That goes against our society’s new (dumbest ever) rule where you get a prize just for showing up. Giving people points for trying. But I agree with her. If you love me and want to bless me, take time to get to know me and find out what I truly value—coffee, for instance. On the other hand, my husband once—in our early days of marriage—bought me a rose made out of red panties. That gift did not bless me and I told him next time he wanted to score points, he better get me a real rose.

I’m still waiting… Ha!

Wednesday, July 11, 2012

Jesus Loves You...Everyone Else Thinks You're an Idiot

This cracks me up. I’m pretty sure it’s not meant to be a Christian T, though. And if it is, well, it’s not very edifying, even if it is kinda funny. ☺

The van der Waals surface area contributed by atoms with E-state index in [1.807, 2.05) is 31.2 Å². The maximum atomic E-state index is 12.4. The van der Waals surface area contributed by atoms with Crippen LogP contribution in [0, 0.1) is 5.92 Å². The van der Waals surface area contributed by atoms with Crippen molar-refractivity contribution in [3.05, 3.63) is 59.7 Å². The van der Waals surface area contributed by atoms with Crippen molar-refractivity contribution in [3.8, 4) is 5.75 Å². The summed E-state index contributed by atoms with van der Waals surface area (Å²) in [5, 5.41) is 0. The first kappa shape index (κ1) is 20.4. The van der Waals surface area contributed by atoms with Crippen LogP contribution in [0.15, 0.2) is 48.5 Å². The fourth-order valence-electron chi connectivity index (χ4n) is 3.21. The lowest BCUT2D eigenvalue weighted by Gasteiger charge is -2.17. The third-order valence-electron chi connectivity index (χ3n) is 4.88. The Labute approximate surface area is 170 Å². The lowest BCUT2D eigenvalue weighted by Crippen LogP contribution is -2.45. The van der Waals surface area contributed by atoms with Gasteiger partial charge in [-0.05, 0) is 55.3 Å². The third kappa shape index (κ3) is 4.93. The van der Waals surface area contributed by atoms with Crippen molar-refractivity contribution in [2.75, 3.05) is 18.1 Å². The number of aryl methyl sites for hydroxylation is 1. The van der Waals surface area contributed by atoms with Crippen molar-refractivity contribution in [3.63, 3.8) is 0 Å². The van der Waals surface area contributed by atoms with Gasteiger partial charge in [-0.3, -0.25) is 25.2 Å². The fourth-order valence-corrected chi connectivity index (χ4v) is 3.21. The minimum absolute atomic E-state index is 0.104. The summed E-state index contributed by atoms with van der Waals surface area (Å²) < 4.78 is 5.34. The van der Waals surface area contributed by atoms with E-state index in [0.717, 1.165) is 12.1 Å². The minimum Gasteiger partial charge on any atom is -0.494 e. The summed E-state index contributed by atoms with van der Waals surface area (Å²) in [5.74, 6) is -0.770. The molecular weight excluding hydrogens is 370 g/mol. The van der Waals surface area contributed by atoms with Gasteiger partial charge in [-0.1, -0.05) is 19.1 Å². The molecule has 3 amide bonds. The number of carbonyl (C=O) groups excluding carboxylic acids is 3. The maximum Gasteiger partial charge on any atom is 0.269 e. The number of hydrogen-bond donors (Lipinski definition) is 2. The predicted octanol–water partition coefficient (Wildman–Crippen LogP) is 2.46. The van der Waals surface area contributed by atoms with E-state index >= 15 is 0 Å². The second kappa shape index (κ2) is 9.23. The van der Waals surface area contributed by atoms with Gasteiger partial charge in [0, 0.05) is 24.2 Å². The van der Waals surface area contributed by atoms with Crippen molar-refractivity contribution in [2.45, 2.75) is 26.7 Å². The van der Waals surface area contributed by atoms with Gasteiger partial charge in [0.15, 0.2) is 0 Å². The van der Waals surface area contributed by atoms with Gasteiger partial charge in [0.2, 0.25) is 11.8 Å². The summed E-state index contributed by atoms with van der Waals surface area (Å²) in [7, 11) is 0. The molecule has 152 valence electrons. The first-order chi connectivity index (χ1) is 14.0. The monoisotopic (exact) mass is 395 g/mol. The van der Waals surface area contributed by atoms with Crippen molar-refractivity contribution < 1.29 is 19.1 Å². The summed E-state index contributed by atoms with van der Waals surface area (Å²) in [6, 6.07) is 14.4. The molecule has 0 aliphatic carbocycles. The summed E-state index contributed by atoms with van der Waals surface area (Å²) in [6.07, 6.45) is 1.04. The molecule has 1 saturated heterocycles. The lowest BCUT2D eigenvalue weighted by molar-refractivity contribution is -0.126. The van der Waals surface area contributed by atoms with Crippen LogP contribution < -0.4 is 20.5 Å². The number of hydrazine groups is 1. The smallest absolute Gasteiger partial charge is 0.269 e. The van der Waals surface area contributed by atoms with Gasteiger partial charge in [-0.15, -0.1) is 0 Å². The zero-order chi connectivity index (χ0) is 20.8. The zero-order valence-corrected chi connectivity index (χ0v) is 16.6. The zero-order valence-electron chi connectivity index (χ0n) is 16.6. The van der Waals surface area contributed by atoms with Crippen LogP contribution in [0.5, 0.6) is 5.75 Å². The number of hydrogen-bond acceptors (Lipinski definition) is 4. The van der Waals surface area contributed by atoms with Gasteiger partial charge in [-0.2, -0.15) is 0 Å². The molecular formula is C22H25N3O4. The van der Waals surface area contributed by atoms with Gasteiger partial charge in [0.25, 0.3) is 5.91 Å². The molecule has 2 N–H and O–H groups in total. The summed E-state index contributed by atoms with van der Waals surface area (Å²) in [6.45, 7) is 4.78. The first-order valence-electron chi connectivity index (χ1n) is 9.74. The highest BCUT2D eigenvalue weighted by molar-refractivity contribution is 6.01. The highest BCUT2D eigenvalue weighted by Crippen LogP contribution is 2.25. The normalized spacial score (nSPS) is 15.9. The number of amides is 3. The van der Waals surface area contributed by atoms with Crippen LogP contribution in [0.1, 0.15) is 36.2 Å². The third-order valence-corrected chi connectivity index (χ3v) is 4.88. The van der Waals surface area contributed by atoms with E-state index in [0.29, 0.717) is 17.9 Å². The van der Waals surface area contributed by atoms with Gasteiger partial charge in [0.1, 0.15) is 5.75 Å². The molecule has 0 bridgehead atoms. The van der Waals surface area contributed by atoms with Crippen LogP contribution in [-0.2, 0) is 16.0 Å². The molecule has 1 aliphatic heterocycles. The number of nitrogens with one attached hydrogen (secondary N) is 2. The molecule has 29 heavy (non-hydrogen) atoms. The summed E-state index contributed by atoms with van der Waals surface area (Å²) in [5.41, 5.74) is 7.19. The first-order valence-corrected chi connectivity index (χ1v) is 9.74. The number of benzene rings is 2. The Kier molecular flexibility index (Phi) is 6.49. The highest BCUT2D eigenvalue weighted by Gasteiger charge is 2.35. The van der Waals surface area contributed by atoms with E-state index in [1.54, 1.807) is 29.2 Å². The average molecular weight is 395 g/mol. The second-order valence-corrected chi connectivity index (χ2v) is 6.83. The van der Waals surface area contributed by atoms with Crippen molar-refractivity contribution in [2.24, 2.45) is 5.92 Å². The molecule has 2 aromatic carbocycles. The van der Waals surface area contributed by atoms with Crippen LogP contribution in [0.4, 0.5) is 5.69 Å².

I heard about it from a TV minister the other night. His point was that it doesn’t really matter what people think about you…Jesus loves you.

I guess in theory, I agree, but as I’ve mulled it over the past couple of days, I decided I don’t agree with it in most ways that matter. First of all, yes, it’s true Jesus loves me and His opinion matters most. But, to a degree, it also matters what other people think. Jesus grew in wisdom, stature and favor with God AND man.

We’re called to live in community with other people. Relationship is all about caring what others think and preferring them to ourselves. At least God-kind of relationships.